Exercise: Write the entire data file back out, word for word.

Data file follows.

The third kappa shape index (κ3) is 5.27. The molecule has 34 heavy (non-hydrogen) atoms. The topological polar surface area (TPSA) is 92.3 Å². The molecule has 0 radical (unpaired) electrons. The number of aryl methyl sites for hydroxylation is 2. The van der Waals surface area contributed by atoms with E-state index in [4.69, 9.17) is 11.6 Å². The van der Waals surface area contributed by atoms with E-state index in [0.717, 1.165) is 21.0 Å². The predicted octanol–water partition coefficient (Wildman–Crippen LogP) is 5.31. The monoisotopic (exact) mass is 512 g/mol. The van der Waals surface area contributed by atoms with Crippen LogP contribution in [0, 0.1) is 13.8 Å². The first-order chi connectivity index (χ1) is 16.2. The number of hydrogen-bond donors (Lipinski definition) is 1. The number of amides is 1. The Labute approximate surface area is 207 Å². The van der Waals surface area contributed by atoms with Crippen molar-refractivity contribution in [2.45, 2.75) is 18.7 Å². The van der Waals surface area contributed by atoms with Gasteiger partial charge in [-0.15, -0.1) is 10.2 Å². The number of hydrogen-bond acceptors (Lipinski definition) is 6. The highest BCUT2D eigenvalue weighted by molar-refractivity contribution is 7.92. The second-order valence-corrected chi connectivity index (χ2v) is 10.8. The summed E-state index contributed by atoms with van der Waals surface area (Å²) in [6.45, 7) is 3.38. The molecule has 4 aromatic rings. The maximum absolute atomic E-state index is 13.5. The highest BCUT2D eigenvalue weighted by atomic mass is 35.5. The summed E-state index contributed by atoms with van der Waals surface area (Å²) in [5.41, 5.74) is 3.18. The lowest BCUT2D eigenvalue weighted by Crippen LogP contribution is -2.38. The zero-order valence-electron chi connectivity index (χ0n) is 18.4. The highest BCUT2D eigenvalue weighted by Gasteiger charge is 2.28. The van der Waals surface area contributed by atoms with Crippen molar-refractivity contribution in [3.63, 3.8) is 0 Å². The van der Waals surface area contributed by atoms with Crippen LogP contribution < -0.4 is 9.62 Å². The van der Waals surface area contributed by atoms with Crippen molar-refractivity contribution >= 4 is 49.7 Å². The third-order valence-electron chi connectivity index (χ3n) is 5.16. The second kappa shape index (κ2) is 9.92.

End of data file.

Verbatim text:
The third kappa shape index (κ3) is 5.27. The molecule has 34 heavy (non-hydrogen) atoms. The topological polar surface area (TPSA) is 92.3 Å². The molecule has 0 radical (unpaired) electrons. The number of aryl methyl sites for hydroxylation is 2. The van der Waals surface area contributed by atoms with E-state index in [4.69, 9.17) is 11.6 Å². The van der Waals surface area contributed by atoms with E-state index in [0.717, 1.165) is 21.0 Å². The predicted octanol–water partition coefficient (Wildman–Crippen LogP) is 5.31. The monoisotopic (exact) mass is 512 g/mol. The van der Waals surface area contributed by atoms with Crippen LogP contribution in [0, 0.1) is 13.8 Å². The first-order chi connectivity index (χ1) is 16.2. The number of hydrogen-bond donors (Lipinski definition) is 1. The number of amides is 1. The Labute approximate surface area is 207 Å². The van der Waals surface area contributed by atoms with Crippen molar-refractivity contribution in [2.45, 2.75) is 18.7 Å². The van der Waals surface area contributed by atoms with Gasteiger partial charge in [-0.15, -0.1) is 10.2 Å². The number of hydrogen-bond acceptors (Lipinski definition) is 6. The highest BCUT2D eigenvalue weighted by molar-refractivity contribution is 7.92. The second-order valence-corrected chi connectivity index (χ2v) is 10.8. The summed E-state index contributed by atoms with van der Waals surface area (Å²) in [6.45, 7) is 3.38. The molecule has 4 aromatic rings. The maximum absolute atomic E-state index is 13.5. The highest BCUT2D eigenvalue weighted by atomic mass is 35.5. The summed E-state index contributed by atoms with van der Waals surface area (Å²) in [5.41, 5.74) is 3.18. The lowest BCUT2D eigenvalue weighted by Crippen LogP contribution is -2.38. The zero-order valence-electron chi connectivity index (χ0n) is 18.4. The highest BCUT2D eigenvalue weighted by Gasteiger charge is 2.28. The van der Waals surface area contributed by atoms with Crippen molar-refractivity contribution in [3.63, 3.8) is 0 Å². The van der Waals surface area contributed by atoms with Crippen LogP contribution < -0.4 is 9.62 Å². The van der Waals surface area contributed by atoms with Crippen molar-refractivity contribution >= 4 is 49.7 Å². The third-order valence-electron chi connectivity index (χ3n) is 5.16. The second kappa shape index (κ2) is 9.92.